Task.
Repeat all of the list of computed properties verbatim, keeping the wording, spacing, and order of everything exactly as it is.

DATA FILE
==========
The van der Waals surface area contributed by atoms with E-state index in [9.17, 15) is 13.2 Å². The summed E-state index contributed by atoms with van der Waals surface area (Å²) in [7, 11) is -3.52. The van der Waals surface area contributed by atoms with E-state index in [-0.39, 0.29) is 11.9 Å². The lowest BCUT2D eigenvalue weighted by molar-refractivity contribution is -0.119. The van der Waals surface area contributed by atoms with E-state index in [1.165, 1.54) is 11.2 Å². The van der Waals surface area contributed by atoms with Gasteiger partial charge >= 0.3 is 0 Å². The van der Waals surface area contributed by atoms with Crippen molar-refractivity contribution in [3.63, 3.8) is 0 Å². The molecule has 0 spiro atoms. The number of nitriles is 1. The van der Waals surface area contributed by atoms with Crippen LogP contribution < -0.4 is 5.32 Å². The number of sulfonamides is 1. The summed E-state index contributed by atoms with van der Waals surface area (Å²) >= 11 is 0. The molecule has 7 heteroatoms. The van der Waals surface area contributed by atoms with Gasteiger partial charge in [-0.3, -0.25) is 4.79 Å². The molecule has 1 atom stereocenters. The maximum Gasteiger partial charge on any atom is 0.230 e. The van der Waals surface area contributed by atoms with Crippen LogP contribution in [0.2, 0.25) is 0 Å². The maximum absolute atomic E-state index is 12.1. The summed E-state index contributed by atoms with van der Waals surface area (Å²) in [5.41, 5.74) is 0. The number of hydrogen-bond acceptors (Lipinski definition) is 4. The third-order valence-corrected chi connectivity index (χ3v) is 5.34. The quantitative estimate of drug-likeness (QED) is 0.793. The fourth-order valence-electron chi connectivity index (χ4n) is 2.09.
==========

The van der Waals surface area contributed by atoms with E-state index in [9.17, 15) is 13.2 Å². The summed E-state index contributed by atoms with van der Waals surface area (Å²) in [7, 11) is -3.52. The van der Waals surface area contributed by atoms with E-state index in [-0.39, 0.29) is 11.9 Å². The lowest BCUT2D eigenvalue weighted by molar-refractivity contribution is -0.119. The van der Waals surface area contributed by atoms with E-state index in [1.165, 1.54) is 11.2 Å². The van der Waals surface area contributed by atoms with Gasteiger partial charge >= 0.3 is 0 Å². The van der Waals surface area contributed by atoms with Crippen molar-refractivity contribution in [3.63, 3.8) is 0 Å². The molecule has 0 spiro atoms. The number of nitriles is 1. The van der Waals surface area contributed by atoms with Crippen LogP contribution < -0.4 is 5.32 Å². The number of sulfonamides is 1. The summed E-state index contributed by atoms with van der Waals surface area (Å²) >= 11 is 0. The molecule has 7 heteroatoms. The van der Waals surface area contributed by atoms with Gasteiger partial charge in [-0.3, -0.25) is 4.79 Å². The molecule has 1 atom stereocenters. The maximum Gasteiger partial charge on any atom is 0.230 e. The van der Waals surface area contributed by atoms with Crippen LogP contribution in [0.2, 0.25) is 0 Å². The maximum absolute atomic E-state index is 12.1. The summed E-state index contributed by atoms with van der Waals surface area (Å²) in [5.41, 5.74) is 0. The number of hydrogen-bond acceptors (Lipinski definition) is 4. The third-order valence-corrected chi connectivity index (χ3v) is 5.34. The quantitative estimate of drug-likeness (QED) is 0.793. The fourth-order valence-electron chi connectivity index (χ4n) is 2.09.